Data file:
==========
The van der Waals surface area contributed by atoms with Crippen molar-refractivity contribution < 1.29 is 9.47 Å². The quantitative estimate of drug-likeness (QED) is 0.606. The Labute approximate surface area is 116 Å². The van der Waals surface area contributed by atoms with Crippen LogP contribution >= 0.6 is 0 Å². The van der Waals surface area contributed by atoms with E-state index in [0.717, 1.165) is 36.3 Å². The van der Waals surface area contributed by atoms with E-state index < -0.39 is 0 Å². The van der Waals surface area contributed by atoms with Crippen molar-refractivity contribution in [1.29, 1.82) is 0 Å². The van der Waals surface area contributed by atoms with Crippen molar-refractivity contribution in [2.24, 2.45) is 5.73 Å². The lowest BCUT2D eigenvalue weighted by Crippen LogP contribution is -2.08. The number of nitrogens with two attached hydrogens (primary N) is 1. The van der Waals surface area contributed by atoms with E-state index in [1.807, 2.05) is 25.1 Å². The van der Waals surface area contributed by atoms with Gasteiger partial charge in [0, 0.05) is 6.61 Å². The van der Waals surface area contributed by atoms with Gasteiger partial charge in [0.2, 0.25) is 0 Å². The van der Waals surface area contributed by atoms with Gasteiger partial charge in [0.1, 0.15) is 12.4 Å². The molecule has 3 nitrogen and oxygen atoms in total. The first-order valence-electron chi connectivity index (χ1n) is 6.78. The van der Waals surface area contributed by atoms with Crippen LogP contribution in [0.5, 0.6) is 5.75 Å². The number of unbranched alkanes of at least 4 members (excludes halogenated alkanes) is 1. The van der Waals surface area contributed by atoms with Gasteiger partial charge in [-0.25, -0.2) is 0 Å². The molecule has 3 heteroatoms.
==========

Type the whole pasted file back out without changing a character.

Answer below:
The van der Waals surface area contributed by atoms with Crippen molar-refractivity contribution < 1.29 is 9.47 Å². The quantitative estimate of drug-likeness (QED) is 0.606. The Labute approximate surface area is 116 Å². The van der Waals surface area contributed by atoms with Crippen LogP contribution >= 0.6 is 0 Å². The van der Waals surface area contributed by atoms with E-state index in [0.717, 1.165) is 36.3 Å². The van der Waals surface area contributed by atoms with E-state index < -0.39 is 0 Å². The van der Waals surface area contributed by atoms with Crippen molar-refractivity contribution in [1.29, 1.82) is 0 Å². The van der Waals surface area contributed by atoms with Crippen molar-refractivity contribution in [2.24, 2.45) is 5.73 Å². The lowest BCUT2D eigenvalue weighted by Crippen LogP contribution is -2.08. The number of nitrogens with two attached hydrogens (primary N) is 1. The van der Waals surface area contributed by atoms with E-state index in [1.807, 2.05) is 25.1 Å². The van der Waals surface area contributed by atoms with Gasteiger partial charge in [0, 0.05) is 6.61 Å². The van der Waals surface area contributed by atoms with Gasteiger partial charge in [0.2, 0.25) is 0 Å². The van der Waals surface area contributed by atoms with Gasteiger partial charge in [0.1, 0.15) is 12.4 Å². The molecule has 3 nitrogen and oxygen atoms in total. The first-order valence-electron chi connectivity index (χ1n) is 6.78. The van der Waals surface area contributed by atoms with Crippen LogP contribution in [0.5, 0.6) is 5.75 Å². The number of unbranched alkanes of at least 4 members (excludes halogenated alkanes) is 1. The van der Waals surface area contributed by atoms with Gasteiger partial charge in [-0.25, -0.2) is 0 Å². The molecule has 3 heteroatoms.